So we’ve focused our definition of linguistics a little bit, by saying that we’re interested in the scientific study of human language, of the grammar, the shared system that allows us to understand each other. What is the grammar like? Or to put it another way, what do we know when we know a language?

    What is grammar?

    Imagine you’re an alien, you’ve just arrived on Earth, and you need to figure out how to understand the language used in the particular earthling community that you’ve landed in. What kinds of things do you need to figure out? One of the first things you’ll need to know about that language is what counts as talking. Is this language signed or vocalized? In other words, what is the modality of the language? Many human languages are vocalized (or “spoken”). In this modality, language users make sounds with their larynx, tongue, teeth and lips, and receive sounds with their ears. Other human languages are signed. Language users make signs with their fingers, hands, wrists and forearms, and receive signs by sight or by touch. Even though they have very different modalities, sign and vocal languages share many properties in their grammars. In this book, we’ll try to reserve the words speaking and speech for vocal languages, and refer to language users when we’re talking about languages of any modality. In other places you might also see languaging used as a verb to mean “using language in any modality”.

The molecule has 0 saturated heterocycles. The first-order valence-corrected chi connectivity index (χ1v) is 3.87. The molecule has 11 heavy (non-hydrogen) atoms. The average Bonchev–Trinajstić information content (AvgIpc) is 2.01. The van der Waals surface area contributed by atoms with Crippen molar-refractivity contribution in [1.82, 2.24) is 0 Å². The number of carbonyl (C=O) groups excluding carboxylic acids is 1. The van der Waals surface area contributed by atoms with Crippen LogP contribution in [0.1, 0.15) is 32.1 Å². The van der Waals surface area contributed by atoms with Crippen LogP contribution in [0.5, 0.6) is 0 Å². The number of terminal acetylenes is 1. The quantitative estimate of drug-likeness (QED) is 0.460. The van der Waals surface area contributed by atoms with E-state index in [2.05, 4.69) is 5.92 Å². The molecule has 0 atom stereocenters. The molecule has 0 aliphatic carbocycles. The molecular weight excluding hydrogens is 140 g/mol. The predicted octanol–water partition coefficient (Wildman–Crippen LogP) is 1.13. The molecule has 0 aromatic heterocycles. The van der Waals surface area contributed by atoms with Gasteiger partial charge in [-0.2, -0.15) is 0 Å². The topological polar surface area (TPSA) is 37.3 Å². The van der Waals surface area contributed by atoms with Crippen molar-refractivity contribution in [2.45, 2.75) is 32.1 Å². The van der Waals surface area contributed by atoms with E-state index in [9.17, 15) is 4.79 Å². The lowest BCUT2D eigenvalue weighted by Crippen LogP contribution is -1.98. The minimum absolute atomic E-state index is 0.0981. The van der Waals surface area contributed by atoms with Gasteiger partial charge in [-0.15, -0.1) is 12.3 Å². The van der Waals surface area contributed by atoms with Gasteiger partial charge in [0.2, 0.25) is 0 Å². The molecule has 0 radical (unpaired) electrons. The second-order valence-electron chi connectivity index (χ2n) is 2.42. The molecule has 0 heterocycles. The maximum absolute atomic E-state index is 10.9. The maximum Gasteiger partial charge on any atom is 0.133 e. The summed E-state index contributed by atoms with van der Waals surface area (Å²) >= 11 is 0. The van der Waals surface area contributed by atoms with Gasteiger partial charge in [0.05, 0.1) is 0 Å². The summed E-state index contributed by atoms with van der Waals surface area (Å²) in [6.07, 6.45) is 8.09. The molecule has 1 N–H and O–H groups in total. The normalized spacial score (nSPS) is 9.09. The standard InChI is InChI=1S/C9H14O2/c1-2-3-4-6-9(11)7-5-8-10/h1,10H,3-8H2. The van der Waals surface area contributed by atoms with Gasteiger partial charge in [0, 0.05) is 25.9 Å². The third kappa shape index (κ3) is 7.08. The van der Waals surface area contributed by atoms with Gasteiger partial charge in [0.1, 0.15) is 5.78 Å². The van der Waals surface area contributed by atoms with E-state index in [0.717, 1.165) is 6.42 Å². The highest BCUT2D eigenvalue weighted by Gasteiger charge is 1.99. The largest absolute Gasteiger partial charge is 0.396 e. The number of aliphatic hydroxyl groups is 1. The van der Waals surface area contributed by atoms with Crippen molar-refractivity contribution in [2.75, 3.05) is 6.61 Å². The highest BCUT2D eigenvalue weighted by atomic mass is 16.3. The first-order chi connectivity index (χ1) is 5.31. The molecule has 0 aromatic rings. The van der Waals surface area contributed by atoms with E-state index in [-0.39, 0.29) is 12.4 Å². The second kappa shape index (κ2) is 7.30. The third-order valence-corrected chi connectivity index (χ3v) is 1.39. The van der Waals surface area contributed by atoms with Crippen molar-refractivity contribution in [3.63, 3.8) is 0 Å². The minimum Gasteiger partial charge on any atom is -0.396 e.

Eight chocolate chip cookies on a slightly crumpled piece of white paper.
    Figure 1.1. Cookies.

    Once you’ve figured out the modality, what next? You probably need to segment the stream of auditory or visual information into meaningful units. By observing carefully, you might be able to figure out that a particular sequence of sounds or gestures recurs in this language, and that some consistent meaning is associated with that sequence. For example, maybe you’ve noticed that the language users you’ve encountered make the sounds “cookie” as they’re offering you a round, sweet, delicious baked good. Or maybe you’ve noticed that when that word has a z sound at the end of it, cookies, you’re being offered more than one of them!

    The part of the grammar that links up these forms with meanings is the mental lexicon. It’s a bit like a dictionary in your mind. Knowing a word in a language involves recognizing its form – the combination of signs or sounds or written symbols, and its meaning. For the majority of words in the world’s languages, the link between form and meaning is arbitrary.